Unexpected bee-haviour exposes new ‘Honeycomb Mobile Network – 5-Bee’
But we’re now just starting to discover some of the wider benefits from connecting insects to the internet.
It was a revelation Cisco researchers in Manchester couldn’t bee-lieve, if you’ll excuse the pun. We’ve stumbled across a way to create an always-on organic mobile network – using these connected creatures.
Here’s how it works. Each chip carries the data from its own host bee, plus copies of the data from a number of other nearby bees.
This feature was intended originally to safeguard against data loss from predators. Crows, rogue beekeepers, and the like.
It’s revealed a rather unexpected result. After leaving the hive, the bees appear to periodically fly in formation.
This is a phenomenon no-one has previously been able to observe, until now. Each bee apparently regularly adjusts its flight path to maintain a set distance [approx. 6 meters] between itself and four other bees.
This is perhaps for navigation or communication purposes. Maybe they just like flying in formation. We still don’t know.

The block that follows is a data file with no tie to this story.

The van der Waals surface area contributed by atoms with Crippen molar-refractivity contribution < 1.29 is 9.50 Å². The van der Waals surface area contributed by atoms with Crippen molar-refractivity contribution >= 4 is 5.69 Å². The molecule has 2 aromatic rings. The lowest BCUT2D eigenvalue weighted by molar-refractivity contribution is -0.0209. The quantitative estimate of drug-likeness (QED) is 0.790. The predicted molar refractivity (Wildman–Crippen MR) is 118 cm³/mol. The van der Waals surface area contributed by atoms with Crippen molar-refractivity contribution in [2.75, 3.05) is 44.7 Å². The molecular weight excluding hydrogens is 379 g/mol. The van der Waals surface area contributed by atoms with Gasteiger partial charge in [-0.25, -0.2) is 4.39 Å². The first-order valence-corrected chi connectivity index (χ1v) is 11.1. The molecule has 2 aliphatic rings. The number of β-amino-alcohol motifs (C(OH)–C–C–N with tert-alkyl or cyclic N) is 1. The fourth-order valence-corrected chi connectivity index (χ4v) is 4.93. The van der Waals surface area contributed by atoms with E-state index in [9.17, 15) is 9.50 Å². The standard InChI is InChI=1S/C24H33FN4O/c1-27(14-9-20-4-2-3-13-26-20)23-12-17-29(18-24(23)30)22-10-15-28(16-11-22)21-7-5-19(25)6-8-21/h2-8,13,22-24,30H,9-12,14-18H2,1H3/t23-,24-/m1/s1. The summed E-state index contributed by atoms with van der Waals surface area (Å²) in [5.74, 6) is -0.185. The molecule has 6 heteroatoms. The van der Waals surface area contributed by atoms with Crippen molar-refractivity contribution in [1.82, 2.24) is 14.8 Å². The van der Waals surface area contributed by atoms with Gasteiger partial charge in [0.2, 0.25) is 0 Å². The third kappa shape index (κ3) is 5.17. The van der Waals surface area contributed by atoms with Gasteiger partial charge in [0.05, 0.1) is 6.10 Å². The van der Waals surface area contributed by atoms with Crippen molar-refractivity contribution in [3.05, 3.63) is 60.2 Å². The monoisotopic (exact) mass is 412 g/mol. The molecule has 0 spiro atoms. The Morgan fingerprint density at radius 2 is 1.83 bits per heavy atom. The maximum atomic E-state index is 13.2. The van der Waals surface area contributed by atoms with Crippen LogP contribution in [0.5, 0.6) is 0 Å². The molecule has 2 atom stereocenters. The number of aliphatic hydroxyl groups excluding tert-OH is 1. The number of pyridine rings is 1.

However, the result is that the chips they carry act as relays, regularly passing data from bee-to-bee.
The effect is a honeycomb shaped WiFi repeater network stretching from bees flying far from the hive, all the way back to base.
Everyone is talking about 5G right now (especially us!), so we thought what better name for this new innovation: 5-Bee.
It’s early-days, but the implications for this organic, constantly renewing, flying network could be far reaching for rural connectivity.
Talk to us about setting up a 5-Bee hive in your community, available from April 1st 2018.
UPDATE FROM THE EDITOR: You may have noticed that today is April 1st, so sadly we won’t have any bee-enabled mobile WiFi networks anytime soon. Hope you enjoyed our April Fools fun!Tags: